Contraindications and caution: Make sure that you are not putting any weight on your neck here by tucking the chin in towards the chest and grounding well through the shoulders and feet. If you have any neck injuries, avoid this pose.

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Get into the pose: Laying flat on your belly, bring your arms behind your back and clasp your hands. Draw the front part of your body up by drawing the hands down towards your feet. Pressing the pelvis into the mat, activate your glutes to raise the legs. Hold for 5 breaths and release. Repeat 5 times and build up as you go.

Benefits: The pose is a mini backbend which strengthens the back muscles and the core. It can help with back pain. If you spend most of your day sitting, this pose bends the spine in the opposite direction, opening the chest and keeping the spine flexible. Lifting the legs activates the hamstrings, glutes and quadriceps.

Contraindications and caution: Avoid this pose if you have a serious back injury. If you have a neck injury, look down at the floor instead of raising your head. If you have a headache, this pose can increase it, so exercise caution here.

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Get into the pose: Laying flat on your back, bend the knees and place the soles of the feet on the floor. Place your left ankle sideways just above the knee. Activate the top leg by pointing the toes towards the ankle, knee. This activation protects the knee joint and is crucial in this pose. Lift the lower leg and clasp your hands behind your thigh. Activate the lower leg too by pointing the toes towards your face. Keeping both legs active and your back flat on the mat, hold this pose for 5-10 breaths and feel your glutes stretching.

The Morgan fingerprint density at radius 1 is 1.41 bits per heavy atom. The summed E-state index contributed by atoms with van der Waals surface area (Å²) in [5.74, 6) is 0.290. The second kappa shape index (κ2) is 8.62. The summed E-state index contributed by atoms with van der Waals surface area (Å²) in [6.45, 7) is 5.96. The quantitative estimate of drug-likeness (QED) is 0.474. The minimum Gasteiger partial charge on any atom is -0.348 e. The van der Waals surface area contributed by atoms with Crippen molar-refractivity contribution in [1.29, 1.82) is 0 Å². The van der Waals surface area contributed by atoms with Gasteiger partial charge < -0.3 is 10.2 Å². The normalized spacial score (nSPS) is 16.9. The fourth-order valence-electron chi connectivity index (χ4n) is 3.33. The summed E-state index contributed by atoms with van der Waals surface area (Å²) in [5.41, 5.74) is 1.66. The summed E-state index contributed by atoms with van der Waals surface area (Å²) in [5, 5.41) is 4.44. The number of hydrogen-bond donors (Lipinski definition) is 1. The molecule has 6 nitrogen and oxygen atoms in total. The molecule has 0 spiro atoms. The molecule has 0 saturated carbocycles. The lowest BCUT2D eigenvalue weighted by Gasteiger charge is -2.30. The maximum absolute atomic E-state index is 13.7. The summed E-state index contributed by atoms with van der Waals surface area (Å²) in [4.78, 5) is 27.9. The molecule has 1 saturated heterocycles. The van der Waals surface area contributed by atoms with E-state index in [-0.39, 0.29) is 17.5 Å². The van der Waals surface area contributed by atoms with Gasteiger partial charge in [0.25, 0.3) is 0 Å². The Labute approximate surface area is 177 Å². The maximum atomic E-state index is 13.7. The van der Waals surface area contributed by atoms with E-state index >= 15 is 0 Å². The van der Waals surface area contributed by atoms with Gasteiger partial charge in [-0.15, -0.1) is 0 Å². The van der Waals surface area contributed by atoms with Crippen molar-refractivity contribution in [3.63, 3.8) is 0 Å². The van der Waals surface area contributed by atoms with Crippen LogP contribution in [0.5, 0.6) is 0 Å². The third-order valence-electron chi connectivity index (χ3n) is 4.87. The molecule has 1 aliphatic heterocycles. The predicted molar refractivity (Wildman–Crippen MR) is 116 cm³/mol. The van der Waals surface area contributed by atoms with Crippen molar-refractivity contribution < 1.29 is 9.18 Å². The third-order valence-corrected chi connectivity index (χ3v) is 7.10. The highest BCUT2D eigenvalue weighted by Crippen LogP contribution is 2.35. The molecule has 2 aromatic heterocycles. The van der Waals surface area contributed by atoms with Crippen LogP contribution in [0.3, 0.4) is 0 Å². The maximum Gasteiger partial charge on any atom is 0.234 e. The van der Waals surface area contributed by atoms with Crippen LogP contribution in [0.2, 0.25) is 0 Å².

Benefits: This is a good pose to do at the end of your practice. It stretches the hamstrings, glutes and opens the hips. This is also a good stretch for a tight lower back. It is also a soothing counter-pose for backbends such as locust and bridge which we did earlier.

Contraindications and caution:
 Avoid this pose or do it very gently if you have a knee injury or sacroiliac issues. Exercise caution in case of lower back injuries, hip injuries and spinal disc injuries.